Review: The Perfectionists

Posted October 20, 2014 / Book Reviews / 3 Comments

Review: The PerfectionistsThe Perfectionists by Sara Shepard
Series: The Perfectionists #1
Genres: Mystery/Thriller, Young Adult
Published by Harper Collins on October 7th 2014
Also by this author: The Heiresses, Pretty Little Liars, Vicious, Magonia, The Good Girls, The Lying Game, Never Have I Ever, Two Truths and a Lie, The First Lie, Hide and Seek, Cross My Heart, Hope to Die, Seven Minutes in Heaven, True Lies, The Amateurs
Format: eBook (336 pages) • Source: Purchased
Goodreadsfour-half-stars

From the author of the #1 New York Times bestselling series Pretty Little Liars comes a thrilling new novel about five perfect girls who are framed for a murder they didn’t commit.

In Beacon Heights, Washington, five girls—Ava, Caitlin, Mackenzie, Julie, and Parker—know that you don’t have to be good to be perfect. At first the girls think they have nothing in common, until they realize that they all hate Nolan Hotchkiss, who’s done terrible things to each of them. They come up with the perfect way to kill him—a hypothetical murder, of course. It’s just a joke...until Nolan turns up dead, in exactly the way they planned. Only, they didn’t do it. And unless they find the real killer, their perfect lives will come crashing down around them.

From Sara Shepard, author of the #1 New York Times bestselling Pretty Little Liars series, comes another story of dark secrets, shocking twists, and what happens when five beautiful girls will do anything to hide the ugly truth.

story and plot

Yessss Sara Shepard you can do wrong for me. So many people complain that all of her books are the same and she makes series drag on forever… I have no issues with this. Regardless of how similar the stories may seem, they’re always easy to differentiate in my mind. Her writing makes everything suspenseful, quick, and interesting. I was certainly intrigued by the prologue and beginning of the book, but thought the huge amount of characters would get confusing. After a while it wasn’t difficult to keep them separate. The book follows five girls who bond over hating Nolan, the popular asshole guy at their school. They jokingly plot to kill him during their class but end up deciding to mess with him at his party that weekend. By morning, Nolan is dead – and it wasn’t their fault. Their activities that night make them look suspicious and the girls try to figure out who killed him that night in order to clear their own names. The girls are keeping secrets of their own, and in the super-competitive world of Beacon Heights, everyone who knows them is willing to spill them. As I said, the story itself and the setup of the book is fairly similar, but Shepard touches on a lot of different secrets and keeps things interesting. I’m a HUGE fan of her style. She slowly releases information (like why they all hate him, what actually happened that night, etc.) throughout the book until everything comes crashing down at the end. Just when the girls think they have everything figured out, it all gets turned on its head. The ending was incredibly abrupt, even for Shepard, but it certainly left me wishing and waiting for the next one.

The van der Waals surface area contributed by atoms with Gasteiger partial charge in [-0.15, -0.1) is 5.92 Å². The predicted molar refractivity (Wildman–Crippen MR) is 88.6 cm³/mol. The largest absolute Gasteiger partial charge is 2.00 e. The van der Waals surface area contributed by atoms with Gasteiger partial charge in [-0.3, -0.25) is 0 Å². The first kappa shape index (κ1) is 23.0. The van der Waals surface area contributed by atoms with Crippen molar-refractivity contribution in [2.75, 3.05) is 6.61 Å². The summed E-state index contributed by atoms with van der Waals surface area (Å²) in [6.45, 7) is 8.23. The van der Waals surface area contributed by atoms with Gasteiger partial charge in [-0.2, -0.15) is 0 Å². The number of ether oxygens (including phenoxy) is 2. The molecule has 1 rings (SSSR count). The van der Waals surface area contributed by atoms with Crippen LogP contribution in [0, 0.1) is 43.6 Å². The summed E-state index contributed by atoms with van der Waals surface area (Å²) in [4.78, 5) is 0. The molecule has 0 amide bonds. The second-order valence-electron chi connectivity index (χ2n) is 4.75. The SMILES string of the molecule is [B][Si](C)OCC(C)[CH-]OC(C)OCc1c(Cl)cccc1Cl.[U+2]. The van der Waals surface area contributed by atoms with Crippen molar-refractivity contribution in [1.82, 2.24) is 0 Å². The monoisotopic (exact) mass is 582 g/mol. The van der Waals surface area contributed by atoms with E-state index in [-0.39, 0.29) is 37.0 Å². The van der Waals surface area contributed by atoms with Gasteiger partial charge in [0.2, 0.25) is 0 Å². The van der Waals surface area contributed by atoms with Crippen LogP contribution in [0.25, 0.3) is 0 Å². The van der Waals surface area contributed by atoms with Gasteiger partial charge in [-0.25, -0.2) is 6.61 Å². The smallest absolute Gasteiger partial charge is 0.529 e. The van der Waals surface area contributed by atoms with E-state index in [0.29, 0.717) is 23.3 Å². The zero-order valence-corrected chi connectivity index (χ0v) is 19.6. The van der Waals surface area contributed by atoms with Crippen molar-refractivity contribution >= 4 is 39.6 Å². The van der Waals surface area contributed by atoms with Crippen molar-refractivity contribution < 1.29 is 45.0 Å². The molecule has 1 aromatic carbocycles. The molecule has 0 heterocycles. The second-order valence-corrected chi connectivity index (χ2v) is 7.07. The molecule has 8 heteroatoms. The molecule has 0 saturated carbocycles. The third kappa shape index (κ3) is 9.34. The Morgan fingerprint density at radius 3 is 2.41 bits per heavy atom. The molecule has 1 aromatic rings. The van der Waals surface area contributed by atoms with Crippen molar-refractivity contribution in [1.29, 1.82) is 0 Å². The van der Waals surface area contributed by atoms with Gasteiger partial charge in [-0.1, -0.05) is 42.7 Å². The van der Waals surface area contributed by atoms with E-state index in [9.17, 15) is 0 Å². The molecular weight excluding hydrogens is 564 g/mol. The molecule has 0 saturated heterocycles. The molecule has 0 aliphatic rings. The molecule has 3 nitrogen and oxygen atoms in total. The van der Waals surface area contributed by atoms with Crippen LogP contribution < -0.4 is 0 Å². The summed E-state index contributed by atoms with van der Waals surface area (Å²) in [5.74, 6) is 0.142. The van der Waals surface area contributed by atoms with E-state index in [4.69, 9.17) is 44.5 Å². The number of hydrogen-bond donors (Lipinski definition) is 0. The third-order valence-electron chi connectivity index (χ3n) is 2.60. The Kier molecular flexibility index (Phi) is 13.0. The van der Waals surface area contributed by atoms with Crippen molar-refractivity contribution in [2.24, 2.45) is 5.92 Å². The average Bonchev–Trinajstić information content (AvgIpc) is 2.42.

characters

  • Ava is the pretty one who has only recently learned that she can be smart, too. She has a boyfriend named Alex and strict parents.
  • Caitlin is the sporty one who may be realizing it’s possible that there’s a world outside of soccer. She has a boyfriend named Josh, who has been her family friend since she was little, and two moms.
  • Mackenzie is the musical hipster who plays cello. She is in constant competition with her best frenemie Julie, especially when it comes to Julie’s boyfriend Blake.